1. This is an appeal by the plaintiff in a suit for ejectment on the basis of title acquired by purchase at a sale for arrears of revenue held under Act XI of 1859. The baieapti, taluk purchased by the plaintiff was made an entire estate in 1841. At that time the lands comprised in the taluk were subject to the etmam tenure set up by the defendants which, it has been found, was in existence in the year 1837, that is, before the creation of the taluk in the year 1844. In these circumstances, the question arises whether the plaintiff is entitled to eject-the defendants under Section 37 of Act XI of 1859, which provides as follows: The purchaser of an entire estate in the permanently settled districts of Bengal, Bihar and Orissa, sold under this Act for the recovery of arrears due on account of the tame, shall acquire the estate free from all encumbrances which may have been imposed upon it after the time of Settlement and shall be entitled to avoid and annual all under-tenures and forthwith to eject all under-tenants with the following exceptions:---First, istemrari or mokurrari tenures which have been held at a, fixed rent from the time of the Permanent Settlement; secondly, tenures existing at the time of Settlement which have not been held at a fixed rent: provided always that the rents of such tenures shall be liable to enhancement under any law for the time being in force for the enhancement of the rent of such tenures.' On behalf of the plaintiff appellant, the argument has been put forward that the expression After the time of settlement' means After the time of the Permanent Settlement of 1793.' In our opinion, this contention is not well-founded. The section taken as a whole makes it abundantly clear that a distinction is drawn between the settlement of the estate which is brought to sale and the Permanent Settlement of 1793. The two expressions are not identical. This was pointed out by Mr. Justice Macpherson in the case of Raj Chunder Chowdhry v. Shaikh Eusheer Mahomeo, 24 W. B. 476, where he observed as follows: 'We think that the Judge is wrong in the construction which he has put upon the word 'settlement' in the first paragraph of Section 37 of Act XI of 1859. The word as there used refers not to the Permanent Settlement but to the Settlement which took place after resumption by Government of the lands previously held as lakheraj. That this is so, is evident when the whole of the section is read together; and where the Permanent Settlement is referred to, namely, in the first of the exceptions immediately following, the words 'Permanent Settlement' are need.' This exposition of the law was adopted in the case of Koowar Singh v. Gour Sunder Perthad Singh 24 C. 887 : 12 Ind. Dec. (n. s.) 1260, where it wag held that the terra 'settlement' means the contract wish Government whenever that may have been made. In the case then before the Court. the original estate had been created in 1793, and had been subsequently partitioned under the Partition Act, so that the original entire estate was broken up into a number of independent estates. It was held that each of these new estates was an entire estate such as was contemplated by A at XI of 1859; and, further, that as the partition did not alter the amount of revenue payable but merely apportioned that amount, each fragment of the original estate must be deemed to have been created a permanently-settled estate in 1793, that is, when the contract with Government was first made. See also Timasha Bibi v. Ashutosh Dhur 4 C. W. N. 513. In the case before, us, there is no room for doubt or, dispute that the contract with Government in respect of the ba(sic)eapti taluk was first made in 1844, when revenue was assessed thereon and it was transformed into a revenue paying estate liable to be sold for its arrears. This view is really not opposed to the decision in Nagendra Lal Chowdhury v. Nazir Ali 10 C. W. N. 503. We hold accordingly that the view taken by Mr. Justice New-bould as to the construction of Section 37, of Act XI of 1859 is correct.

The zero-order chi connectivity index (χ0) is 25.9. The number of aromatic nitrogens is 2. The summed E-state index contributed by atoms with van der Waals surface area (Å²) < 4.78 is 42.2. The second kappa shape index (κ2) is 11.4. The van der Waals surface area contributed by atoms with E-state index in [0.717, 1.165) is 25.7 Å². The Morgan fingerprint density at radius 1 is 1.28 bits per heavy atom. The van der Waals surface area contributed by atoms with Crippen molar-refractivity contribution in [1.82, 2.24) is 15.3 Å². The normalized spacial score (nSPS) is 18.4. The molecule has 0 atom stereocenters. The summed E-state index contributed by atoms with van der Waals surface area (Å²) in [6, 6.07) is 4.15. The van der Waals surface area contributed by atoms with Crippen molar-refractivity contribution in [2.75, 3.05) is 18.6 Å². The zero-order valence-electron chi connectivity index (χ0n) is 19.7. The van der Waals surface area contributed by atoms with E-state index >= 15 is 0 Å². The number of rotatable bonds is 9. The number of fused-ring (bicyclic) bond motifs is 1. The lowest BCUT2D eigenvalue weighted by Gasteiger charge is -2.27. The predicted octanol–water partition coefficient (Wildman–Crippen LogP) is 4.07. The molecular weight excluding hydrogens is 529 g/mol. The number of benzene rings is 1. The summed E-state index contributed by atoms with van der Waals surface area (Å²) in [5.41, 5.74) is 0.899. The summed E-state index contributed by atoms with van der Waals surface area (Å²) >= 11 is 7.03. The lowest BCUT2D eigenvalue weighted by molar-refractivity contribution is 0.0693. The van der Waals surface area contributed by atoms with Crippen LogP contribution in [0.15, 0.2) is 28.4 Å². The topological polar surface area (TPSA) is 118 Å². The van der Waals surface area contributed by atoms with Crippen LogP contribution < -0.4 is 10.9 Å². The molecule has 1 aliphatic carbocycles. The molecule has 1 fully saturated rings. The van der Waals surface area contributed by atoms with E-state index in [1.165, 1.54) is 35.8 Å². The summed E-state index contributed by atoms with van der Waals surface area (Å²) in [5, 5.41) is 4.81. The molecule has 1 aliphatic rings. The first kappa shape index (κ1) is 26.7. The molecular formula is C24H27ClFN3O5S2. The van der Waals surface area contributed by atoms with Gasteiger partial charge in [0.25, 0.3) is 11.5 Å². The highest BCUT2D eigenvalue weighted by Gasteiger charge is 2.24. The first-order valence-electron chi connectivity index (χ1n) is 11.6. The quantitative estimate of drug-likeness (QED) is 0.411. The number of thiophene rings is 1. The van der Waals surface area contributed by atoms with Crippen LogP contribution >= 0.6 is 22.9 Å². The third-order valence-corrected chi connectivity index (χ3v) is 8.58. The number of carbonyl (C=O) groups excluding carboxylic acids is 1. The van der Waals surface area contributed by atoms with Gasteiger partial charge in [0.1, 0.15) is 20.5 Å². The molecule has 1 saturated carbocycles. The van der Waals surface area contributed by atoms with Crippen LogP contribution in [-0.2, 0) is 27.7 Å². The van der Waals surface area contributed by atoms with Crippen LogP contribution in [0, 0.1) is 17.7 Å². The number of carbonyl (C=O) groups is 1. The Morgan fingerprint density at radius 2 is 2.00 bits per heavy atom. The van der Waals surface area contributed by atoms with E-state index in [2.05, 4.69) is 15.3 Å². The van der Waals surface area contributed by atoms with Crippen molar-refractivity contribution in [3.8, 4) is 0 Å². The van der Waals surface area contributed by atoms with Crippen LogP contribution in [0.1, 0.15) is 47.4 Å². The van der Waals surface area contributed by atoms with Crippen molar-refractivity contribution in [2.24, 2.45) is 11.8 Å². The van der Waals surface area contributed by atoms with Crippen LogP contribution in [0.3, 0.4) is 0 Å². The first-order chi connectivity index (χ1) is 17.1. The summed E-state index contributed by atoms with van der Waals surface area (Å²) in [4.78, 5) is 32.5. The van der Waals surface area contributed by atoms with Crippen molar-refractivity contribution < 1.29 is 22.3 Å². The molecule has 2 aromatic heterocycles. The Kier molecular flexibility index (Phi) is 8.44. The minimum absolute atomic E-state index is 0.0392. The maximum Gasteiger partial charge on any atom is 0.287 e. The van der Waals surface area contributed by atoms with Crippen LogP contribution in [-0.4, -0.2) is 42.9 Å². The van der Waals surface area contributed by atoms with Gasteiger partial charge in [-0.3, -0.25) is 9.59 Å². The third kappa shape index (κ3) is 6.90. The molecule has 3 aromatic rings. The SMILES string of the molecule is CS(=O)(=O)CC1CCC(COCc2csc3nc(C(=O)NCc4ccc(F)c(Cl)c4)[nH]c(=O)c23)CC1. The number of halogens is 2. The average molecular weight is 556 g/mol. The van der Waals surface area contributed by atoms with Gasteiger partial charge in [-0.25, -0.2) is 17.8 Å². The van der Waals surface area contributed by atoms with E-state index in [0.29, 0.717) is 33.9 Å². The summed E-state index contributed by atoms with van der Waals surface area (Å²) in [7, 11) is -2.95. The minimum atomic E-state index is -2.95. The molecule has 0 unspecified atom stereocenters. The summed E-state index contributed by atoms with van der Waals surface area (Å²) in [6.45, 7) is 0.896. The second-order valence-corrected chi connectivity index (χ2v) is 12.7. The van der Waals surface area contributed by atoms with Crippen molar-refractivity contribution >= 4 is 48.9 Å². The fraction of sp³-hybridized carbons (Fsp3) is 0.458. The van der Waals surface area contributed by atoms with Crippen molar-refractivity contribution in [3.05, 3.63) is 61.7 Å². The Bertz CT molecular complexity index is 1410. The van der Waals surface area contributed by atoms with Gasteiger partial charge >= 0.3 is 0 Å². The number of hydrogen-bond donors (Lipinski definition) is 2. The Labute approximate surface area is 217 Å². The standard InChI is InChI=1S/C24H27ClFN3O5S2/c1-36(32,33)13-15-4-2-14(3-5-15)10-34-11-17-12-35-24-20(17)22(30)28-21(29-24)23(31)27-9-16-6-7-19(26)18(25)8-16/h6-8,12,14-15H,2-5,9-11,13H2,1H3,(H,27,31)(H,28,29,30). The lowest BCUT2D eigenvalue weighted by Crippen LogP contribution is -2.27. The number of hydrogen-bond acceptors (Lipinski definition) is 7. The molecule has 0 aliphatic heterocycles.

2. If this interpretation be adopted, the plaintiff cannot possibly succeed. No doubt, the incidents of an etmami tenure, which were investigated by this Court in Jogesh Chandra Roy v. Makbul Ali 60 Ind. Cas. 984 : 26 C. W. N. 857 : 47, C. 979, have net been determined by the lower Appellate Court, and it has not been found whether the etmam set up by the defendants is covered by the first or the second of the exceptions to Section 37; but this is immaterial. If it is covered by the first exception and is an istimrari or mokurrari tenure, the, as in the case of Nogendra Lal Chowdhury v. Nazir Ali 10 C. W. N. 503, the facts found would justify a presumption that the tenure existed at the time of the Permanent Settlement. On the other band, if the etmam is one which has not been held at fixed rent, then the finding that it was in existence at the time of the original settlement of the bajeapte taluq in 1844 is sufficient to make the second exception applicable. In either view, the interest of the defendants cannot be annulled by the plaintiff and the suit has been rightly dismissed, The appeal is dismissed with costs.